Professor Grootveld’s team measured levels of “aldehydic lipid oxidation products”, produced when oils were heated to varying temperatures.
The tests suggested coconut oil produces the lowest levels of aldehydes, and three times more aldehydes were produced when heating corn oil and sunflower oil than butter.
Separate research from the University of Oxford and spearheaded by Professor John Stein, Oxford’s emeritus professor of neuroscience, suggests fatty acids in vegetable oils also contribute to other health problems.
Partly as a result of the oxidation of heated corn and sunflower oils, Stein notes that “the human brain is changing in a way that is as serious as climate change threatens to be”.
Why? Stein contends that as vegetable oils are rich in omega 6 acids, they are contributing to a reduction in critical omega 3 fatty acids in the brain.
When you start heating oils such as corn and sunflower and subjecting them to high amounts of energy in the frying pan or the oven, they undergo a complex series of chemical reactions which results in the accumulation of large amounts of toxic compounds – namely aldehydes and LOP’s.
How to Reduce this Toxic Burden
The most obvious solution to reduce the generation of LOPs in culinary oils during frying is to avoid consuming foods fried in PUFA rich oils as much as possible.
Grootveld notes that when these oils when “completely pure and authentic they offer no threats to human health” but that “LOPs arising from the frequent and common use of polyunsaturated fats” for frying “certainly do so”.
Grootveld additionally recommends olive oil for frying or cooking. “Firstly because lower levels of these toxic compounds are generated, and secondly the compounds that are formed are actually less threatening to the human body.”
Firstly, try to do less frying, particularly at high temperatures. If you are frying, minimise the amount of oil you use, and also take steps to remove the oil from the outside of the fried food, perhaps with a paper towel.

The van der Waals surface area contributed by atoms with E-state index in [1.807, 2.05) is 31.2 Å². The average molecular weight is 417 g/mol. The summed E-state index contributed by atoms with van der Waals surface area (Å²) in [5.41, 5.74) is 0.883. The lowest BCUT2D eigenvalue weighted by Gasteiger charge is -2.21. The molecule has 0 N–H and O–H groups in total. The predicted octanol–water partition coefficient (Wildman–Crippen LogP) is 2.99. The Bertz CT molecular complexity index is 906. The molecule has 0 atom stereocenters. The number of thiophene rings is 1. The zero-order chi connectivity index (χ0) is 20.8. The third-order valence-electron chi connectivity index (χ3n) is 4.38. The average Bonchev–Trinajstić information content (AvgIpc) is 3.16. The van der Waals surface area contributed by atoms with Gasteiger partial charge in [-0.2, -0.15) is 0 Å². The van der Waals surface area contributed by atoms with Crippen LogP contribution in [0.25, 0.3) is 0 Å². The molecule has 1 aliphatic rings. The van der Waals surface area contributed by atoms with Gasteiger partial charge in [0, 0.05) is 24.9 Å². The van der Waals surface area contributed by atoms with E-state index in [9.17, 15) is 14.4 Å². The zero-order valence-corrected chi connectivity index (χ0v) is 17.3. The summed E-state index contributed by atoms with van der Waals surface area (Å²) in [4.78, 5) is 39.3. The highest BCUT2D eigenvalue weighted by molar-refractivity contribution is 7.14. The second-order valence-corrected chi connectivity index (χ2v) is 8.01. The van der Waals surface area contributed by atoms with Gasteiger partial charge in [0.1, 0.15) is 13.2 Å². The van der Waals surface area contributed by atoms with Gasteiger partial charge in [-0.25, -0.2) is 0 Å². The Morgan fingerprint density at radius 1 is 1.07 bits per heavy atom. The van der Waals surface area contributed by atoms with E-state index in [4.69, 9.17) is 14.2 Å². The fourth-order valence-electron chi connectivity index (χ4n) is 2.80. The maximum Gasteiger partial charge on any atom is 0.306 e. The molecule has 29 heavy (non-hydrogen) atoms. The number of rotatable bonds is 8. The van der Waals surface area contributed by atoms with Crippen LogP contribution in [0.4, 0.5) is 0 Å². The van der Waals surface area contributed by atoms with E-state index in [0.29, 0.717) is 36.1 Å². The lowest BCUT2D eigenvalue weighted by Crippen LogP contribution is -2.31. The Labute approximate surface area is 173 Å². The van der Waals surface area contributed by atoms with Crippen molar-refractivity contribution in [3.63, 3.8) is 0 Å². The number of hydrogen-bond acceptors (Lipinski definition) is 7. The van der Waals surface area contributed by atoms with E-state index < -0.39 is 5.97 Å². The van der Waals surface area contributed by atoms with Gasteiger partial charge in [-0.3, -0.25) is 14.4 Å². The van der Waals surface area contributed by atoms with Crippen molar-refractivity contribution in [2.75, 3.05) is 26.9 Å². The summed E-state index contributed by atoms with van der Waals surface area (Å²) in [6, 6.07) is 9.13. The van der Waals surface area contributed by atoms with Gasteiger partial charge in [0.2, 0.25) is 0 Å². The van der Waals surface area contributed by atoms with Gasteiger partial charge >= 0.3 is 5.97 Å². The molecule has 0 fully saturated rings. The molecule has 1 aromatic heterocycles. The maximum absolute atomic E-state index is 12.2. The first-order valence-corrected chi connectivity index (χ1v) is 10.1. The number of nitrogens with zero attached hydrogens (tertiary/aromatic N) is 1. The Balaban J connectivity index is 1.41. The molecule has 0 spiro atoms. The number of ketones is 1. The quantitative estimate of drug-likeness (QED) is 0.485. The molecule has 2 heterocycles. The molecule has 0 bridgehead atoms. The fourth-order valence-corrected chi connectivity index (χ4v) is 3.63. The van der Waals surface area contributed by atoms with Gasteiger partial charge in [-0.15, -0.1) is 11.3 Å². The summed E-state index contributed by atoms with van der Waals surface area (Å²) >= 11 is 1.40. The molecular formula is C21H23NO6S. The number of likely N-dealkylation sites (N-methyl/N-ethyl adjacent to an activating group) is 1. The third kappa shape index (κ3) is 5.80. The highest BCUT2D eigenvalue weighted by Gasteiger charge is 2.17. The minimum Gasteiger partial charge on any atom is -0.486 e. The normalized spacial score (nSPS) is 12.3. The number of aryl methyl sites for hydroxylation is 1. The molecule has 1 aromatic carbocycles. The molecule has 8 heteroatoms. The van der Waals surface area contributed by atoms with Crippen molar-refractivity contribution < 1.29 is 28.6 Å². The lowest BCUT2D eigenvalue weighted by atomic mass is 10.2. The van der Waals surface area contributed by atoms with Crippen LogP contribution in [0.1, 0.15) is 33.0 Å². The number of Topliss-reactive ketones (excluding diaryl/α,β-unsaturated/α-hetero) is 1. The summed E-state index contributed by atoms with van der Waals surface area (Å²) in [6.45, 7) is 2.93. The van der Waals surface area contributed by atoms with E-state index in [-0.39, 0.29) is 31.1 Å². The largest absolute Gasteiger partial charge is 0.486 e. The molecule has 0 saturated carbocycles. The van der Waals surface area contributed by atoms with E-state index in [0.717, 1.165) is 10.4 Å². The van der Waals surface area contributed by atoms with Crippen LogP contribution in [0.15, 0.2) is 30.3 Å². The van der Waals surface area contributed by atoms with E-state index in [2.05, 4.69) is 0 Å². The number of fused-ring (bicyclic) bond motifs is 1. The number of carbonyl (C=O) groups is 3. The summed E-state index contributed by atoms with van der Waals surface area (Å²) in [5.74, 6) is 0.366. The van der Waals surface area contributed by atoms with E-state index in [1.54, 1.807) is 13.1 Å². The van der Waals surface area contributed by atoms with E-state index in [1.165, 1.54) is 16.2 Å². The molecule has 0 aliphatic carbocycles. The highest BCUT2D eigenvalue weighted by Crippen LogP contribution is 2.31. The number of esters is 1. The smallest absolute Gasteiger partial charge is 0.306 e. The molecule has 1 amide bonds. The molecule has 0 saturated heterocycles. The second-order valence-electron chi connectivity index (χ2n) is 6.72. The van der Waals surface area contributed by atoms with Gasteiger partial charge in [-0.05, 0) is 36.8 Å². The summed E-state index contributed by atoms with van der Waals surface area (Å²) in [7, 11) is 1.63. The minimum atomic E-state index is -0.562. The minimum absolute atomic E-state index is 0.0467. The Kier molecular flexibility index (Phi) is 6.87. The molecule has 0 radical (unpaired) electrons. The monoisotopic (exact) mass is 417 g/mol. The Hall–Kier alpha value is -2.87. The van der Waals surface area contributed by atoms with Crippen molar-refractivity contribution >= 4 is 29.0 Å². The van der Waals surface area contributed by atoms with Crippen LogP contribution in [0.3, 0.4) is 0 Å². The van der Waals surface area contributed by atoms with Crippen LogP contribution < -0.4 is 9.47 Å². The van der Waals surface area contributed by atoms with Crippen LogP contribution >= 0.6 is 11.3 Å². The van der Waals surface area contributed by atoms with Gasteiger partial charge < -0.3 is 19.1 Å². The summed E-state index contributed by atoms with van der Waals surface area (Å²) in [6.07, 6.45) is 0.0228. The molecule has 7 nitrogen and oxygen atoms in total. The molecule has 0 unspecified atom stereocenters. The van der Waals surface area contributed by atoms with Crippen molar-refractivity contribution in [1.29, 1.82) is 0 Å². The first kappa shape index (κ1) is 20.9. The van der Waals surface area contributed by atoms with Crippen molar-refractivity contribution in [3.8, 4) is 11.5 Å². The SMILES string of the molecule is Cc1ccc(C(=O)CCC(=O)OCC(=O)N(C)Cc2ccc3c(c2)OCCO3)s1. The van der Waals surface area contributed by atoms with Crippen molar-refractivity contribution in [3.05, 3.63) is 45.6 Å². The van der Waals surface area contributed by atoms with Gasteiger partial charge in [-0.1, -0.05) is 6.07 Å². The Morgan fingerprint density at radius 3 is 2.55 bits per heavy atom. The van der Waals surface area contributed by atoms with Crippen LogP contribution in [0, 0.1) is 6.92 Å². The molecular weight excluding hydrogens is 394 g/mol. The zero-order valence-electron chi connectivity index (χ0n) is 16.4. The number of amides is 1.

To reduce aldehyde production go for an oil or fat hig in monounsaturated or saturated lipids (preferably greater than 60% for one or the other, and more than 80% for the two combined), and low in polyunsaturates (less than 20%).
Grootveld believes that the ideal “compromise” oil for cooking purposes is olive oil, “because it is about 76% monounsaturates, 14% saturates and only 10% polyunsaturates – monounsaturates and saturates are much more resistant to oxidation than polyunsaturates”.
When it comes to cooking it doesn’t seem to matter whether the olive oil is “extra virgin” or not. “The antioxidant levels present in the extra virgin products are insufficient to protect us against heat-induced oxidation” noted Grootveld.
Judging by the results it seems one is hard pressed (pun intended!) to ignore coconut oil.
The concentrations of toxic aldehydes per litre of oil when heated to 180C are lowest out of all the oils, even olive oil over 10, 20 and 30 minutes of cooking time.
A final bit of advice – always keep your oils in a cupboard, out of the light, and try not to reuse already heated oils as this also leads to the accumulation of even more nasty side-products.
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- Coconut Oil Boosts Weight Loss and Improves Metabolic Function
- Great Ways To Use Coconut Oil
- Coconut Oil Useful in Alzheimers Disease